District Two Report

Our last FSALC report gave you an overview on our efforts to replace the term “absentee ballot” with “vote by mail ballot” in the State of Florida, and why it is so important. This article will bring you up to date with the latest developments in that effort.

First of all, does everyone know how to look up a bill on the FL House website? If not, get in front of your computer or equivalent mobile device, and follow along with me. You want to start at FLHOUSE.GOV. Along the top of that page, you will see a link to “BILLS.” Click that and a page will pop up with a bunch of fillable search boxes. We will look this bill up by its number, so go to the box that says “BILL NUMBER” and type in 361. Click search and you will get one result: “HB 361 – Vote-by-mail Voting.”

Now that we have found our bill, just click on the bill name and another page will pop up. This page will tell you everything that is going on with the bill. You can see there is a related bill in the FL Senate called “SB 112: Absentee Voting.” You can click on that to see the latest information on that bill. Also interesting is the link to the “Original Filed Version” of the bill text, so give that a click and see what changes to the Florida Statutes are proposed by the bill.

The last thing I want you to take a look at is the “Staff Analysis.” At the time of this article, the most recent analysis was published on 12/02/2015. This analysis is extremely helpful; in fact, much of the information in the remainder of this article was obtained from this analysis.

Most of us know we may request an absentee ballot in Florida for any reason, or no reason at all. This was not always the case. Prior to 2001, a voter was required to show cause in order to vote using an absentee ballot. Many people believe this to still be true, and the moniker “absentee ballot” does nothing to dispel this myth. Imagine if everyone were aware they could simply request their ballot be mailed to their house, they can complete it in the privacy of their own home at their own leisure, and drop it in the mail.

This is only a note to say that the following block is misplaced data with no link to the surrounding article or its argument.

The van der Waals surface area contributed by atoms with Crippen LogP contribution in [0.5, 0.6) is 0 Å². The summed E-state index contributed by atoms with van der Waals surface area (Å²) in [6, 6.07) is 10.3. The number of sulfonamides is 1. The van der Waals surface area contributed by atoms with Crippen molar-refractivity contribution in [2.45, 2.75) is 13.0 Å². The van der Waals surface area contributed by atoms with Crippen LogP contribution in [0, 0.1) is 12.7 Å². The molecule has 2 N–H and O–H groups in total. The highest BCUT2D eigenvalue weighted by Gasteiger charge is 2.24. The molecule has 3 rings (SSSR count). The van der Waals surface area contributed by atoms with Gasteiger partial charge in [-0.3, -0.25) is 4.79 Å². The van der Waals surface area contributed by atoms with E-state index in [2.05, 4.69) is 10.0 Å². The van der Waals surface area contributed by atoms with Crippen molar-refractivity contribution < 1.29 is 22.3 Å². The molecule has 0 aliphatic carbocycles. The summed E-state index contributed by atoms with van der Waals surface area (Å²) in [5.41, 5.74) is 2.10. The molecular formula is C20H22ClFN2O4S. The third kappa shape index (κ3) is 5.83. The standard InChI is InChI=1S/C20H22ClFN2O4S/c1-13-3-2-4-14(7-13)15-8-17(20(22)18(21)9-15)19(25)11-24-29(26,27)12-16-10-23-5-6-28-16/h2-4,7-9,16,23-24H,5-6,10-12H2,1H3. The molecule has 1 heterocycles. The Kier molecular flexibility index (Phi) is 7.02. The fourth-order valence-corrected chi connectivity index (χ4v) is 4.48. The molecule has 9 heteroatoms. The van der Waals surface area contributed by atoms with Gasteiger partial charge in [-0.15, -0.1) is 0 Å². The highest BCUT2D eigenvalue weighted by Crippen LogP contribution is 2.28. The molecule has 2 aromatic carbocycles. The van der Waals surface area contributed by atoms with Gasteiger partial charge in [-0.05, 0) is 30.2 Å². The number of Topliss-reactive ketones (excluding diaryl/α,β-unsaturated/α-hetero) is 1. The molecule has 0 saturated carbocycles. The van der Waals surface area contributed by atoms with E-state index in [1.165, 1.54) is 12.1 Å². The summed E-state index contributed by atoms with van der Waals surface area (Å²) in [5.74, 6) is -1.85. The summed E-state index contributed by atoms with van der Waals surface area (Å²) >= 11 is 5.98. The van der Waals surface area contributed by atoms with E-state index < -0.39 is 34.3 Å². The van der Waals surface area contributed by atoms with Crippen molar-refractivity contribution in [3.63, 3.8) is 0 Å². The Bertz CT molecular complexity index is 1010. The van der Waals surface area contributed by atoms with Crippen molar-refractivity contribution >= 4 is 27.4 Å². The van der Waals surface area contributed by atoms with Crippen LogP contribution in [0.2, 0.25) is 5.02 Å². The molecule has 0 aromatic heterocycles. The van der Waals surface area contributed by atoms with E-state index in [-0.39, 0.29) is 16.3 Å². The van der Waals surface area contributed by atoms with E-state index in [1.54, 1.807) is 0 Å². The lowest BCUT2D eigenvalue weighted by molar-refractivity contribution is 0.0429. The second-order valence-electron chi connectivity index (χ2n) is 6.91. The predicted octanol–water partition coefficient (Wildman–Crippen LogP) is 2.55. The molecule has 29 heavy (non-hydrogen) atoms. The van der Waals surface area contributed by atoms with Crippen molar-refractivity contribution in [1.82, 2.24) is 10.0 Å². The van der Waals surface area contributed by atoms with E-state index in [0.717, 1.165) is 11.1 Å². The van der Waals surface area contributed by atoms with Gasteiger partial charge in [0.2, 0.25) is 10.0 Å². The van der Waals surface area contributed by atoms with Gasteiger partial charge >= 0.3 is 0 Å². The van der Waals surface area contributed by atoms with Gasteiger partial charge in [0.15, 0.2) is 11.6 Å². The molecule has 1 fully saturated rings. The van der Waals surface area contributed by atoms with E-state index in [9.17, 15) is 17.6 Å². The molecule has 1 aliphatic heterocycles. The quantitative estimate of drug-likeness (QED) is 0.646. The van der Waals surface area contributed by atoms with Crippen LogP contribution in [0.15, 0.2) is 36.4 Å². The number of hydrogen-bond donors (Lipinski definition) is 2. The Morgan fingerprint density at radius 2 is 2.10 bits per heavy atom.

If the usage of vote by mail was increased, more people would exercise their right to vote, but lines at polling locations would probably get shorter. Families who are too busy working to get to the polls, or do not have transportation, can vote at their convenience through the mail. Many do not know they have that right, and think they are committing some type of fraud by requesting an “absentee ballot” when they are not truly absent. A side benefit to all of us would be increased postage revenues for the USPS.

Currently 27 states have some form of “no-excuse absentee voting,” but there is a lack of uniformity in the terminology, even within the State of Florida. Several Florida supervisors of elections websites use the terms “vote by mail” and “absentee” interchangeably, increasing the confusion. This bill will make the term “vote by mail ballot” universal, and eliminate usage of the misleading term “absentee ballot.”

What can you do? It’s easy, I promise. It will take two to five minutes of your time, tops. Remember that website I gave you at the beginning of this article? Just to the right of the “BILLS” link there is a link to “REPRESENTATIVES.” Click on that and then look for a big magnifying glass with the words “FIND YOUR REPRESENTATIVE.” Once you click on the magnifying glass, you will be asked to enter your address. Your representatives will then be displayed, as well as all of their contact information. Give your Florida House representative a call and ask him/her to support HB 361 (Vote-by-mail Voting). Next, call your Florida Senate representative and ask him/her to support SB 112 (Absentee Voting). They need to hear from their constituents how important this is to us.